Geneva – The President of the United Arab Emirates’ decision to treat the children of female citizens as equal to the children of male citizens in the health and education sectors is a step towards reducing discrimination, but will not end it completely, Euro-Med Human Rights Monitor said.

UAE President Sheikh Mohammed bin Zayed Al Nahyan’s announced decision is only a partial solution to the problem, as it provides the children of Emirati women residing in the country with education and health benefits following years of marginalisation.

Health and education are important sectors, and such inclusion will reduce the heavy burdens on families with Emirati mothers—but gaps will remain as long as the resolution does not cover all additional government, professional, economic, and social sectors.

After the decision was issued, Euro-Med Monitor contacted the UAE Ministry of Presidential Affairs, requesting clarification regarding the aforementioned sectors and groups excluded from the decision, but did not receive a response.

   There is an acute need for further amendments be made to the country’s nationality law, which perpetuates its “second-class citizen” crisis and reinforces gender-based violence   

For many years, the children of Emirati women have faced multiple forms of discrimination in all sectors, including denial of equal access to health insurance, job opportunities, and education. This treatment has negatively affected their social and familial life, as well as it has become difficult for them to marry in light of the restrictions and marginalisation they face.

The UAE government has been working to improve the situation of women in the country recently, as it has passed reforms that include the adoption of measures to protect women from domestic violence. However, women and girls still face discrimination in many important aspects of their lives.

Any amendment to unfair and discriminatory laws against women is welcome, but there is an urgent need for a comprehensive reformation of the current system, in order to eliminate all forms of gender-based discrimination.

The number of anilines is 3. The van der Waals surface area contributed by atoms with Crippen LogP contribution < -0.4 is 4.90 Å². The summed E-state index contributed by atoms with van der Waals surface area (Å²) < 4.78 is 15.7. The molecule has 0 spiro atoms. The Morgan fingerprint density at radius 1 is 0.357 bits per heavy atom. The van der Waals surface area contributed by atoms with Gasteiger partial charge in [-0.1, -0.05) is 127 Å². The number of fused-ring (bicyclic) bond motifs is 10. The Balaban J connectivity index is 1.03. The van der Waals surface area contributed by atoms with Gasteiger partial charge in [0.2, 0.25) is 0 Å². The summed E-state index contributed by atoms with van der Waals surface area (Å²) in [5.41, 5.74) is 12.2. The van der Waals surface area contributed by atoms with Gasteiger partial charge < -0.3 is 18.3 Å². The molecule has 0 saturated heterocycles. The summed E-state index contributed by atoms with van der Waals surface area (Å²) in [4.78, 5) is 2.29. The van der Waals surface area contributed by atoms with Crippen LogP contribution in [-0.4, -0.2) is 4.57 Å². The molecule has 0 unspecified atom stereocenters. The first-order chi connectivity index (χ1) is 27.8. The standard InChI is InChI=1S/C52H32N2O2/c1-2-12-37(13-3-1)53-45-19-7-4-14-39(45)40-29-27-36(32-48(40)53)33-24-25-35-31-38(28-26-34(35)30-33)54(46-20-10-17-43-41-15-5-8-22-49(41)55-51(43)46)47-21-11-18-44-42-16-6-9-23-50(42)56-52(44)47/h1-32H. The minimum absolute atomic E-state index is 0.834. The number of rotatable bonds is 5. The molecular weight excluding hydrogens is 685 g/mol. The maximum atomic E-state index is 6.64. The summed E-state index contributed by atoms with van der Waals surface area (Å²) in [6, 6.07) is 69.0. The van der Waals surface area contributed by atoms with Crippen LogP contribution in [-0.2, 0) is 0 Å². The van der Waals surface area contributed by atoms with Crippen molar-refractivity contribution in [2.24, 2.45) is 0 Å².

The UAE's nationality law should be completely amended, since it discriminates against women and vulnerable groups and differentiates between males and females with regard to granting citizenship to their children. The law deprives Emirati mothers married to foreigners of the right to pass their citizenship to their children. It also denies stateless persons of all rights related to citizenship.

Although UAE law grants Emirati mothers the right to apply for citizenship for their children if they have lived in the UAE for six years, and allows children who have reached the age of 18 to apply for citizenship themselves, most women face complicated legal procedures that can extend for years before obtaining approval.

At the same time, the children of Emirati men are granted citizenship at birth without restrictions, even if their mothers are non-Emirati.

There is an acute need for further amendments be made to the country’s nationality law, which perpetuates its “second-class citizen” crisis and reinforces gender-based violence.

The law can encourage domestic violence; for instance, Emirati women living abroad with a foreign, abusive husband cannot escape to the UAE with their children, whose citizenship is linked solely to their non-Emirati father.

Article 9 of the Convention on the Elimination of All Forms of Discrimination against Women (CEDAW), which the UAE signed in 2004, stipulates: “1. States Parties shall grant women equal rights with men to acquire, change or retain their nationality. They shall ensure in particular that neither marriage to an alien nor change of nationality by the husband during marriage shall automatically change the nationality of the wife, render her stateless or force upon her the nationality of the husband. 2. States Parties shall grant women equal rights with men with respect to the nationality of their children”.

The President of the UAE should enact a package of comprehensive legislative amendments to harmonise local laws with international human rights legislation and charters, stop the development of partial solutions to larger problems, and provide real guarantees for the enjoyment of human rights by all segments of society.

All prejudice and discrimination against women should be stopped, and the structural shortcomings that affect the rights of many—such as the right to freedom of opinion and expression, to public freedoms, and rights related to political participation—must be addressed.